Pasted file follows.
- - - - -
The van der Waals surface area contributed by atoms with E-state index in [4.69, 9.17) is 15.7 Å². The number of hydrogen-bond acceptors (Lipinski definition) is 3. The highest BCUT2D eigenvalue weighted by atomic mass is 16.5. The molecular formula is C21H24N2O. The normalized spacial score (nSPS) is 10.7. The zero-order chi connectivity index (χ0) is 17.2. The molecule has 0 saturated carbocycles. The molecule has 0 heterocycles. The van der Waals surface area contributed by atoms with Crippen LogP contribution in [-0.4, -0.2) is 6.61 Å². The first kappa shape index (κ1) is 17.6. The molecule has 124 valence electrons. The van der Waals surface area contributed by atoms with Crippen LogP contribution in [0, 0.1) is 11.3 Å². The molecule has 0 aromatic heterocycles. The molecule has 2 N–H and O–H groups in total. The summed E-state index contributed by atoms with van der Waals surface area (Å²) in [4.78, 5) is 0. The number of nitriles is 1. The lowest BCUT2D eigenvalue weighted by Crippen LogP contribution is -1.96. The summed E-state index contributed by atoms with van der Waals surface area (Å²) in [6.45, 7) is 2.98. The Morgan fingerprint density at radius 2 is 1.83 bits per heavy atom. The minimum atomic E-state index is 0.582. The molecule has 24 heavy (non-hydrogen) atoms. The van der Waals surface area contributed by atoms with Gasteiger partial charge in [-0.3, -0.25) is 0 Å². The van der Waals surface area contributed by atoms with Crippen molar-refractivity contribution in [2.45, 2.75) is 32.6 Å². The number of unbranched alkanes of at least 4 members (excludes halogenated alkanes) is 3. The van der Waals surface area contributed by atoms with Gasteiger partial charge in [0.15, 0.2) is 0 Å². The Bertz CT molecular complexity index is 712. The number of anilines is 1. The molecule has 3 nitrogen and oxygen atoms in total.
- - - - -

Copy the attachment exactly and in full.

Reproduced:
The van der Waals surface area contributed by atoms with E-state index in [4.69, 9.17) is 15.7 Å². The number of hydrogen-bond acceptors (Lipinski definition) is 3. The highest BCUT2D eigenvalue weighted by atomic mass is 16.5. The molecular formula is C21H24N2O. The normalized spacial score (nSPS) is 10.7. The zero-order chi connectivity index (χ0) is 17.2. The molecule has 0 saturated carbocycles. The molecule has 0 heterocycles. The van der Waals surface area contributed by atoms with Crippen LogP contribution in [-0.4, -0.2) is 6.61 Å². The first kappa shape index (κ1) is 17.6. The molecule has 124 valence electrons. The van der Waals surface area contributed by atoms with Crippen LogP contribution in [0, 0.1) is 11.3 Å². The molecule has 0 aromatic heterocycles. The molecule has 2 N–H and O–H groups in total. The summed E-state index contributed by atoms with van der Waals surface area (Å²) in [4.78, 5) is 0. The number of nitriles is 1. The lowest BCUT2D eigenvalue weighted by Crippen LogP contribution is -1.96. The summed E-state index contributed by atoms with van der Waals surface area (Å²) in [6.45, 7) is 2.98. The Morgan fingerprint density at radius 2 is 1.83 bits per heavy atom. The minimum atomic E-state index is 0.582. The molecule has 24 heavy (non-hydrogen) atoms. The van der Waals surface area contributed by atoms with Gasteiger partial charge in [-0.3, -0.25) is 0 Å². The van der Waals surface area contributed by atoms with Crippen molar-refractivity contribution in [2.45, 2.75) is 32.6 Å². The number of unbranched alkanes of at least 4 members (excludes halogenated alkanes) is 3. The van der Waals surface area contributed by atoms with Gasteiger partial charge in [0.15, 0.2) is 0 Å². The Bertz CT molecular complexity index is 712. The number of anilines is 1. The molecule has 3 nitrogen and oxygen atoms in total.